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September 7, 2016 | The Zombies

A best-selling Canadian author of 14 books on economic trends, real estate, the financial crisis, personal finance strategies, taxation and politics. Nationally-known speaker and lecturer on macroeconomics, the housing market and investment techniques. He is a licensed Investment Advisor with a fee-based, no-commission Toronto-based practice serving clients across Canada.

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Last month house sales soared in Toronto and plunged in Vancouver. Everywhere else was boring. As this blog has spelled out a nauseating number of times, all markets are local, even though they share a remarkably similar economy. So what’s happened here? Why the tale of two cities?

That’s easy. Both are inflated gasbags where average families are being pushed to the wall to gain homeownership. Debt’s hit new levels even as mortgage rates plumb new lows. The sacrifices real estate now demands affect all other aspects of life. It’s a true obsession.

(Half an hour before downing the scotch required to write this blog I walked Bandit down Main Street past a local real estate office with listings posted in the window. There were 11 people on the pavement, scouring them. It’s a daily occurrence.)

So why did Van start rolling over a few months ago, and then plop in August? Because we hit peak house there – a price level so extreme ($1.7 million for the average detached) that local incomes can’t even come close to sustaining it. Speculation, house lust and debt snorfling took their toll. Activity peaked in late winter, and had been eroding since. So when the foreign buyer tax was applied, it was all the catalyst required to begin the broad-based correction, even though Chinese dudes (by all accounts) do less than 10% of trades.

Can this happen elsewhere?

You bet. The catalyst could be more taxes, higher rates or (more likely) your idiot neighbours, family members or employees who have no idea they’re in trouble until they are. And then we all are.

Let me share an email thread with you, dated September 7th, with Kimberly:

Her: Good morning. I saw your information online and I decided to take a chance and contact you. I am looking for a financial advisor. I am tired of being in the same position in my life. I currently have a good job working for the city with a potential to earn a lot of money. However I want to retire early so I can do the things I love to do in life without worrying about working for someone else. I need help. My husband and I have no children but we want to increase our family soon and buy a house. Thank you for your time hope to speak to you soon.

Me: Thanks for being in touch! Can you please tell me something of your financial situation?

Her: Well I have a few credit cards totaling about 8,000. I have 2 car loans totaling about 550, and our rent is $1,300. Car insurance about 370.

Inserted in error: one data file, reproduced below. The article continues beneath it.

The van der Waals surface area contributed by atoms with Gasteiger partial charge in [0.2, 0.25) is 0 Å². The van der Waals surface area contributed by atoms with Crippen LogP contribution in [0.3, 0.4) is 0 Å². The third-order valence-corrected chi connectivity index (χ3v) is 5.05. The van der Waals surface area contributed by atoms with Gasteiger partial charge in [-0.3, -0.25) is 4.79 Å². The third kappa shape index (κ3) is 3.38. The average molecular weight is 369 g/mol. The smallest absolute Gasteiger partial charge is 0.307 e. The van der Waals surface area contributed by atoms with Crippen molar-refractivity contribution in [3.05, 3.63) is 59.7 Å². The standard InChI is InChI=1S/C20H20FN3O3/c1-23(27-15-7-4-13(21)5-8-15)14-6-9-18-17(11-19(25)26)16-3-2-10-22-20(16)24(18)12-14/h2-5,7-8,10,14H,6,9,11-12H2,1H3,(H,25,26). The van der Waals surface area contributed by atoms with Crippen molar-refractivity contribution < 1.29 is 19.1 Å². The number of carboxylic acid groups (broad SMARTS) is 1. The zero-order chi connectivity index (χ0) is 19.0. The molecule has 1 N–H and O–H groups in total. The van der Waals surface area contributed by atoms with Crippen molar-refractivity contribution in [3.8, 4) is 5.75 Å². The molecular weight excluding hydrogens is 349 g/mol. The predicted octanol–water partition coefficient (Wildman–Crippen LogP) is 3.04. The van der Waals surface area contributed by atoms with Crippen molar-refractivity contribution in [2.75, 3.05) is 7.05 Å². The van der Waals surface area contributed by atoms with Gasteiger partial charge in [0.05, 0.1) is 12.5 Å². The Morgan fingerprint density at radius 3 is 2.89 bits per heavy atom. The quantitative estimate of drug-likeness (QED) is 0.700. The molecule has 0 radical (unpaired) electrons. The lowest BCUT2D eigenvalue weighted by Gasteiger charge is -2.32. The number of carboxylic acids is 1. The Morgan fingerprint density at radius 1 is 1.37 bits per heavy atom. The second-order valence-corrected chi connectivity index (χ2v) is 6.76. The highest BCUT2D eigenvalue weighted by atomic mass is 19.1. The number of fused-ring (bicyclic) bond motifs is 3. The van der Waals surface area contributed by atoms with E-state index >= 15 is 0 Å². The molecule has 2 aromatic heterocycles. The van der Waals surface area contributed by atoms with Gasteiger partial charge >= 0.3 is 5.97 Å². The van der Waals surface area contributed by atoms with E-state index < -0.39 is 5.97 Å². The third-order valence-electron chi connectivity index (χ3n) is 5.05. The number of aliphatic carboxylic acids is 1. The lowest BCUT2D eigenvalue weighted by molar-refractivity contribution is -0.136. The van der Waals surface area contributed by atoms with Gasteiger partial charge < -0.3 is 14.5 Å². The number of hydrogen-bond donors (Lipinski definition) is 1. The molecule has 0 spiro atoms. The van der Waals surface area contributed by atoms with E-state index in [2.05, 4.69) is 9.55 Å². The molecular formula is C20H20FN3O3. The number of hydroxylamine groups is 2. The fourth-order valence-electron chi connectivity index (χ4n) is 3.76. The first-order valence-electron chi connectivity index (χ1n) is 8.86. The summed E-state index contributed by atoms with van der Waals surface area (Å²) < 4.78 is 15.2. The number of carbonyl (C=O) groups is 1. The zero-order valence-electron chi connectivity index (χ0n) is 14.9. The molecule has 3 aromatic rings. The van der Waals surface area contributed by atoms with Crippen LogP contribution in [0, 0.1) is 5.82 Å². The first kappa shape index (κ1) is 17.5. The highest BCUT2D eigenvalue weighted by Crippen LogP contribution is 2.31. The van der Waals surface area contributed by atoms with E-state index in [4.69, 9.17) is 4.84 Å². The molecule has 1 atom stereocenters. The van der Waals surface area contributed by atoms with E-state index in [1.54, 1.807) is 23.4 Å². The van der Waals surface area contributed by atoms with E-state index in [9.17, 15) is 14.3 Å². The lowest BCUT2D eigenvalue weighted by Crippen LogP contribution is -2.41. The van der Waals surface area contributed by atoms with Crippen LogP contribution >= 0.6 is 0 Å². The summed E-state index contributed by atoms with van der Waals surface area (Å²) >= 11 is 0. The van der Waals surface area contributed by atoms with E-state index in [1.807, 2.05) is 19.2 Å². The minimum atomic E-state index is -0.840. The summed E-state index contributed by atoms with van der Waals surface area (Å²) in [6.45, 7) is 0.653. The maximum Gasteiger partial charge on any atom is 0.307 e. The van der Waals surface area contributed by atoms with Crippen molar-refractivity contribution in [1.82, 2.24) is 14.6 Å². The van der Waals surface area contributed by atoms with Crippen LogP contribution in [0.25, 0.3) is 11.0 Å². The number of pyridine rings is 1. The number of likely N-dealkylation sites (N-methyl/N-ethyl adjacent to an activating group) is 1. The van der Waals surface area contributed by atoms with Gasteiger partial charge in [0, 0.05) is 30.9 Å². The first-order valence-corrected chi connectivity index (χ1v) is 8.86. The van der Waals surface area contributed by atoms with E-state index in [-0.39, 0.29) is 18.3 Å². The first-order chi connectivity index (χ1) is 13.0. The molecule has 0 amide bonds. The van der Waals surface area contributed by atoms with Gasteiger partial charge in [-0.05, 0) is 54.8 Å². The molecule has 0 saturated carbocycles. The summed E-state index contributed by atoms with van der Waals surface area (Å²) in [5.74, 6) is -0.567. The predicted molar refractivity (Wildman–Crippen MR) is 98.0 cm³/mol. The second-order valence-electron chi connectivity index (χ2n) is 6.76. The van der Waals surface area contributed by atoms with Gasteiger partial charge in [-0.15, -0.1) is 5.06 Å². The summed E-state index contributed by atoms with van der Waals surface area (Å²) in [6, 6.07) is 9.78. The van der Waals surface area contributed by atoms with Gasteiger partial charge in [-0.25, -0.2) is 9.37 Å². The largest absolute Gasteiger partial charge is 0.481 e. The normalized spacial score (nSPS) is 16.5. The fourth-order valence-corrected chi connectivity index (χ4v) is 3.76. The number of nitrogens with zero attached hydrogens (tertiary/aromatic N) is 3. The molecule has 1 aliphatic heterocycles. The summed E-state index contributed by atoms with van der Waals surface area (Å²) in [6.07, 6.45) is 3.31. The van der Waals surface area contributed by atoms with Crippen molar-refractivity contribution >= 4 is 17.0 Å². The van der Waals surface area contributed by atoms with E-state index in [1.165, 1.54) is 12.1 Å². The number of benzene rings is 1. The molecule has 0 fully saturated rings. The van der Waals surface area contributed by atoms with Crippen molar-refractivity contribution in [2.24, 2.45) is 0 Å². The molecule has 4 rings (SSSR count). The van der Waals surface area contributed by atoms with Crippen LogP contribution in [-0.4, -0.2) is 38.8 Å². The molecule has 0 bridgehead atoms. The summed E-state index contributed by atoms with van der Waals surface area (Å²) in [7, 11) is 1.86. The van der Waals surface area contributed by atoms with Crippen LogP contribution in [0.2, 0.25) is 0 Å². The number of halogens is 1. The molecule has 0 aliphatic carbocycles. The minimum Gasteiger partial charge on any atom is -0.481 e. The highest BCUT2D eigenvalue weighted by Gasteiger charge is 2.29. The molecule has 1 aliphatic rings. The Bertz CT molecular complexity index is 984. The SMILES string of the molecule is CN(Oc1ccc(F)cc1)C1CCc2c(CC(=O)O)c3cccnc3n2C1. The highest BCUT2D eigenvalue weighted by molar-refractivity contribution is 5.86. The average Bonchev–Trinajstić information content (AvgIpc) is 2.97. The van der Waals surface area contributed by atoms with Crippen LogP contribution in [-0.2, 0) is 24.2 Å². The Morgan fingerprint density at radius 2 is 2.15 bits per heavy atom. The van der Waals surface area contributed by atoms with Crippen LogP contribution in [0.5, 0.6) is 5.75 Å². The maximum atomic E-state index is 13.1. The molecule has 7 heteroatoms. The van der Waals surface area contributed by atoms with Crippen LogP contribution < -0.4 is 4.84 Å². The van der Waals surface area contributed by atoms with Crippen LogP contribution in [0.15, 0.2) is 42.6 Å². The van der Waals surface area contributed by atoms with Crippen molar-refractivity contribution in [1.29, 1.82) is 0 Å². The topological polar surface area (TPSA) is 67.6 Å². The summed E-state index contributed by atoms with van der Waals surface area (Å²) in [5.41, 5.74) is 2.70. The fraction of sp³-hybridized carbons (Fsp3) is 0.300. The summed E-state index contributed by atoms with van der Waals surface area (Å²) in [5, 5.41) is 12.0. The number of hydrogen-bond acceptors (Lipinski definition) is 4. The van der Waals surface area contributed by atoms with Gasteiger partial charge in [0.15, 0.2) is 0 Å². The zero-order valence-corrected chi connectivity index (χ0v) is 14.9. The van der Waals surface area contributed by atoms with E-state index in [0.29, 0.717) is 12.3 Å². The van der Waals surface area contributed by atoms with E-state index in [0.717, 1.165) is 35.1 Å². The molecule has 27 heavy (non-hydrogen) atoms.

Me: Do you own any assets?

Her: No

Me: So how did you expect me to assist you with your finances, if you have no money?

Her: I want to invest!

Well, there ya go. Employed with debt. No savings or assets. Wants an early retirement. Planning on a family and a house. And not richer than she thinks. The really scary part is that this is mainstream. It’s becoming the norm. These people live among us!

Any doubt of that should have been wiped out by the latest survey of the Canadian Payroll Association. Wow. How sad is this?

  • Half of people would be screwed if they missed a single paycheque. Even for a week.
  • Four in 10 spend 100% of their net income.
  • A quarter don’t have $2,000 and couldn’t get it within a month.
  • 50% can’t save 5% of what they make and 39% are ‘overwhelmed’ by debt, mostly mortgage debt.

And, yes, 70% of us Maples own real estate, on which we collectively owe $1.2 trillion, at interest rates which can only rise, in a country where the economy is contracting and net job creation is negative. So, what are we thinking?

Most, like Kim, aren’t. Zombie-like, they shuffle through life feeling entitled. Kids. House. Short career, long retirement. Little financial discipline. Less literacy. No clue. And there appear (from surveys like this) to be millions of folks in the same space. These are the ones who have helped create, and now maintain, the real estate bubble where a huge amount of everyone’s net worth resides.

If there ever was an argument for diversification and balance, Kimberly embodies it. When half of us are a single week away from a financial crisis, yet GTA house sales and prices continue to soar, risk is palpable.

In a land of fools, it took relatively little to push the Van housing market over. It won’t take a lot in Toronto, either. If you doubt, look around the subway tomorrow.

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September 7th, 2016

Posted In: The Greater Fool

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